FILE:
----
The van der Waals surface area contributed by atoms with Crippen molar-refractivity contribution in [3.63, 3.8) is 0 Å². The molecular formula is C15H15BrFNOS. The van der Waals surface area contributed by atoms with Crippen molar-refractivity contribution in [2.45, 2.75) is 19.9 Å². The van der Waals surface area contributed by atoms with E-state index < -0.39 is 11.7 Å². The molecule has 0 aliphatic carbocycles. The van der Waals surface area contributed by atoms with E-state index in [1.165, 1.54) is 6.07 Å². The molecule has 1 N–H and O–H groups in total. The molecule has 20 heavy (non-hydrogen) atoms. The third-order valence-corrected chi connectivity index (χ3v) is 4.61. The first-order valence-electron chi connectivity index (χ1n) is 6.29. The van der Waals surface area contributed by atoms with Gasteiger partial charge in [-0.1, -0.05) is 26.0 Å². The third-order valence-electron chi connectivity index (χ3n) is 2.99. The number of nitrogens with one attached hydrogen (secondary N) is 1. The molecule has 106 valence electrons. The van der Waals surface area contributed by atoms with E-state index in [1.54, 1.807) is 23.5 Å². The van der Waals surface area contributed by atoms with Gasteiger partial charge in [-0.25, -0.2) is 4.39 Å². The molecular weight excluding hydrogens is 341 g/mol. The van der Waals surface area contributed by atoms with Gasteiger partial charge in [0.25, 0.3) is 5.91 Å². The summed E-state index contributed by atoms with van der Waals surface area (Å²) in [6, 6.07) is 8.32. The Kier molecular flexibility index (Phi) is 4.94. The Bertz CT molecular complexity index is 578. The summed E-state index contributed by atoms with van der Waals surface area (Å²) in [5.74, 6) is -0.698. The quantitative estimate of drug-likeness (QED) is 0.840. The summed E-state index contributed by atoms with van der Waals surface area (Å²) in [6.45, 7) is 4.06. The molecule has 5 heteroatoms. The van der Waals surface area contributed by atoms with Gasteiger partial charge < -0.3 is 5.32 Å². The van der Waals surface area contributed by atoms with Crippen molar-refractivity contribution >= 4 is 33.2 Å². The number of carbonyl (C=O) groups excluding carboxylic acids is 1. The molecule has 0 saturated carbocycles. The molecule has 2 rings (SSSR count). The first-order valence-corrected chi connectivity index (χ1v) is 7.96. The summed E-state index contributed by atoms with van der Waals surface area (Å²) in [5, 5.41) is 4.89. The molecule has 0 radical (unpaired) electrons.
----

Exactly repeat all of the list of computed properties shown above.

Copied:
The van der Waals surface area contributed by atoms with Crippen molar-refractivity contribution in [3.63, 3.8) is 0 Å². The molecular formula is C15H15BrFNOS. The van der Waals surface area contributed by atoms with Crippen molar-refractivity contribution in [2.45, 2.75) is 19.9 Å². The van der Waals surface area contributed by atoms with E-state index < -0.39 is 11.7 Å². The molecule has 0 aliphatic carbocycles. The van der Waals surface area contributed by atoms with E-state index in [1.165, 1.54) is 6.07 Å². The molecule has 1 N–H and O–H groups in total. The molecule has 20 heavy (non-hydrogen) atoms. The third-order valence-corrected chi connectivity index (χ3v) is 4.61. The first-order valence-electron chi connectivity index (χ1n) is 6.29. The van der Waals surface area contributed by atoms with Gasteiger partial charge in [-0.1, -0.05) is 26.0 Å². The third-order valence-electron chi connectivity index (χ3n) is 2.99. The number of nitrogens with one attached hydrogen (secondary N) is 1. The molecule has 106 valence electrons. The van der Waals surface area contributed by atoms with E-state index in [1.54, 1.807) is 23.5 Å². The van der Waals surface area contributed by atoms with Gasteiger partial charge in [-0.25, -0.2) is 4.39 Å². The molecular weight excluding hydrogens is 341 g/mol. The van der Waals surface area contributed by atoms with Gasteiger partial charge in [0.25, 0.3) is 5.91 Å². The summed E-state index contributed by atoms with van der Waals surface area (Å²) in [6, 6.07) is 8.32. The Kier molecular flexibility index (Phi) is 4.94. The Bertz CT molecular complexity index is 578. The summed E-state index contributed by atoms with van der Waals surface area (Å²) in [5.74, 6) is -0.698. The quantitative estimate of drug-likeness (QED) is 0.840. The summed E-state index contributed by atoms with van der Waals surface area (Å²) in [6.45, 7) is 4.06. The molecule has 5 heteroatoms. The van der Waals surface area contributed by atoms with Gasteiger partial charge < -0.3 is 5.32 Å². The van der Waals surface area contributed by atoms with Crippen molar-refractivity contribution >= 4 is 33.2 Å². The number of carbonyl (C=O) groups excluding carboxylic acids is 1. The molecule has 0 saturated carbocycles. The molecule has 2 rings (SSSR count). The first-order valence-corrected chi connectivity index (χ1v) is 7.96. The summed E-state index contributed by atoms with van der Waals surface area (Å²) in [5, 5.41) is 4.89. The molecule has 0 radical (unpaired) electrons.